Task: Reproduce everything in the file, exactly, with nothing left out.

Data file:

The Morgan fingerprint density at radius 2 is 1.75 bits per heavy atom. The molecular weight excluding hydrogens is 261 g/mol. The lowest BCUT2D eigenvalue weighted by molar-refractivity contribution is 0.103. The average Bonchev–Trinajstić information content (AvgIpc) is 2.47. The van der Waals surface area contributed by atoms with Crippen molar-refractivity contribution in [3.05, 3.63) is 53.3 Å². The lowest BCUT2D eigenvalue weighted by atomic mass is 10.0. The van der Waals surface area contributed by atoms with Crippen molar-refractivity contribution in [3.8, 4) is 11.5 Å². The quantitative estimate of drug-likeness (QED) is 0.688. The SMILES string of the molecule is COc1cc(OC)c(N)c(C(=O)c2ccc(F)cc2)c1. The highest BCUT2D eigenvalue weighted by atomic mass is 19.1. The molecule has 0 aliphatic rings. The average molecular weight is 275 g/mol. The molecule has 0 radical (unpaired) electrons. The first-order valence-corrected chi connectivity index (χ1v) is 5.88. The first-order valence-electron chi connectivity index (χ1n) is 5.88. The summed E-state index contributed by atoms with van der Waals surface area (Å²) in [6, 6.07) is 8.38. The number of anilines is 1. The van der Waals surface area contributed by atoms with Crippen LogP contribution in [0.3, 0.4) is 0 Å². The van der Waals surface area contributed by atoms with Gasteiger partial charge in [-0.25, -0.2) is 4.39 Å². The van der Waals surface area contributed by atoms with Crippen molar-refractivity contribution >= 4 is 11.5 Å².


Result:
The Morgan fingerprint density at radius 2 is 1.75 bits per heavy atom. The molecular weight excluding hydrogens is 261 g/mol. The lowest BCUT2D eigenvalue weighted by molar-refractivity contribution is 0.103. The average Bonchev–Trinajstić information content (AvgIpc) is 2.47. The van der Waals surface area contributed by atoms with Crippen molar-refractivity contribution in [3.05, 3.63) is 53.3 Å². The lowest BCUT2D eigenvalue weighted by atomic mass is 10.0. The van der Waals surface area contributed by atoms with Crippen molar-refractivity contribution in [3.8, 4) is 11.5 Å². The quantitative estimate of drug-likeness (QED) is 0.688. The SMILES string of the molecule is COc1cc(OC)c(N)c(C(=O)c2ccc(F)cc2)c1. The highest BCUT2D eigenvalue weighted by atomic mass is 19.1. The molecule has 0 aliphatic rings. The average molecular weight is 275 g/mol. The molecule has 0 radical (unpaired) electrons. The first-order valence-corrected chi connectivity index (χ1v) is 5.88. The first-order valence-electron chi connectivity index (χ1n) is 5.88. The summed E-state index contributed by atoms with van der Waals surface area (Å²) in [6, 6.07) is 8.38. The number of anilines is 1. The van der Waals surface area contributed by atoms with Crippen LogP contribution in [0.3, 0.4) is 0 Å². The van der Waals surface area contributed by atoms with Gasteiger partial charge in [-0.25, -0.2) is 4.39 Å². The van der Waals surface area contributed by atoms with Crippen molar-refractivity contribution >= 4 is 11.5 Å².